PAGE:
Letters to A Young Poet

Letters to A Young Poet

eBook - 2011
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Rilke's Letters to a Young Poet are arguably the most famous and beloved letters of the twentieth century. Written when the poet was himself still a young man, with most of his greatest work before him, they were addressed to a student who had sent Rilke some of his own writing, asking for advice on becoming a writer. The two never met, but over a period of several years Rilke wrote him these ten letters, cherished by readers for what translator Mitchell calls in his Foreword the "vibrant and deeply felt experience of life" that informs them. Eloquent and personal, Rilke's meditations on the creative process, the nature of love, the wisdom of children, and the importance of solitude offer a wealth of spiritual and practical guidance for anyone.--From publisher description.
Publisher: [S.l.] : ePenguin, 2011
ISBN: 9780141960470
0141960477
Characteristics: 1 online resource
Additional Contributors: Mitchell, Stephen 1943-

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wyenotgo
Dec 05, 2017

Half of this small book is taken up with a "Chronicle" that illuminates Rilke's personal situation and state of mind at the time the ten letters were written. The book never identifies the author of the Chronicle; in the absence of other evidence, one must attribute it to the translator, M.D.H. Norton. The letters themselves wouldn't be nearly as insightful without the Chronicle.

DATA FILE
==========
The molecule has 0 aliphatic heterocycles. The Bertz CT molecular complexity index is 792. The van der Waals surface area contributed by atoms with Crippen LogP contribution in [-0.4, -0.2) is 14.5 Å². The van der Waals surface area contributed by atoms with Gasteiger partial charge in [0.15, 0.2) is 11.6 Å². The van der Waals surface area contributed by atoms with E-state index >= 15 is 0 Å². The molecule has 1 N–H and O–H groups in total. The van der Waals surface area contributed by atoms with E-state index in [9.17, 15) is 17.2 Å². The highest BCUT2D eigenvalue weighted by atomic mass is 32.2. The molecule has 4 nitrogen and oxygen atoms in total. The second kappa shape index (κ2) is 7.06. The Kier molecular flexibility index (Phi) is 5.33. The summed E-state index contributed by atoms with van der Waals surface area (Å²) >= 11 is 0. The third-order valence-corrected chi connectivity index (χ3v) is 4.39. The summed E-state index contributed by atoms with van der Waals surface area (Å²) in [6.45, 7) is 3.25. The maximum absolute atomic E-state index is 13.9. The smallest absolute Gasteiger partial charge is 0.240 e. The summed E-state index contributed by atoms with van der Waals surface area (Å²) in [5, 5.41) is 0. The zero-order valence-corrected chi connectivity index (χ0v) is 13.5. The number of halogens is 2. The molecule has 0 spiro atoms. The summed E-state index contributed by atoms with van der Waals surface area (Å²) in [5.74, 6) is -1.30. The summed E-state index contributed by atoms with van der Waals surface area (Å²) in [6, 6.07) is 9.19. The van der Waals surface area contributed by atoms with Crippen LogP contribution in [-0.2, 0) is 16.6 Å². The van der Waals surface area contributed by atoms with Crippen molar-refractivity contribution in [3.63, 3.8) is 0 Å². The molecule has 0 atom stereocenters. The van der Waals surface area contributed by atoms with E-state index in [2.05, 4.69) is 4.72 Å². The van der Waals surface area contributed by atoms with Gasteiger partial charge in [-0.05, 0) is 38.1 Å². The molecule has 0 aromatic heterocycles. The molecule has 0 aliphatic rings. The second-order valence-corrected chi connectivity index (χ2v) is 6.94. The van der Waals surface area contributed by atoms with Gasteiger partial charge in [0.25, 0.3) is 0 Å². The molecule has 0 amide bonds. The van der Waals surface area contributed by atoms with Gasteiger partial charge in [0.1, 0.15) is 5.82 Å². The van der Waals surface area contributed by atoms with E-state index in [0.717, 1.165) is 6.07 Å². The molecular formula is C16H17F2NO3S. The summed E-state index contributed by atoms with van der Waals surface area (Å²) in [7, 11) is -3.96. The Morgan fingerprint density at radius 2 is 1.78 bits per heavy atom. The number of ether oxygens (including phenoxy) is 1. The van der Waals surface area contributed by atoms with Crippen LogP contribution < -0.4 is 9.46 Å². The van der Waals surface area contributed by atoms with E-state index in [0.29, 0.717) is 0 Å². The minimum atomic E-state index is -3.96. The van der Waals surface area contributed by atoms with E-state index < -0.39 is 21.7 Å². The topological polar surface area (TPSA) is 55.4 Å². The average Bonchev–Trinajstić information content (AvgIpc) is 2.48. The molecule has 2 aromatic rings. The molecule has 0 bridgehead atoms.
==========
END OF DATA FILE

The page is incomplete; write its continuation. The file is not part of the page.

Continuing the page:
It's obvious from much of Rilke's writing that he bore a strong sense of his own inadequacy, his lack of knowledge and skills that many around him in the date-to-day world took for granted. Thus it was that he avoided offering criticism of his youthful correspondent's poems and confined his advice to matters of the inner life of an artist. Rilke strove to express the ineffable, to explore his own essence as a person and he urged the young poet Kappus to pursue similar goals. I was particularly struck with the intensity of the eighth letter, clearly in response to a plea for help, Kappus having poured out his soul in the letter that evoked this response from Rilke. Kappus has suffered great sorrow and is filled with questions of a deep and personal nature; Rilke responds in kind. Here, he urges Kappus to embrace suffering, allow it to strengthen him; and not to seek the sympathy of the outside world. Once again, Rilke's philosophy of the ascendancy of the inner man comes to the fore.

JCLJessecaB Feb 10, 2017

This is a very short collection of letters from poet Rainer Maria Rilke to one of his writing students. I've re-read this book many times throughout the years, and occasionally will flip open to random pages for inspiration on writing, art, and life.

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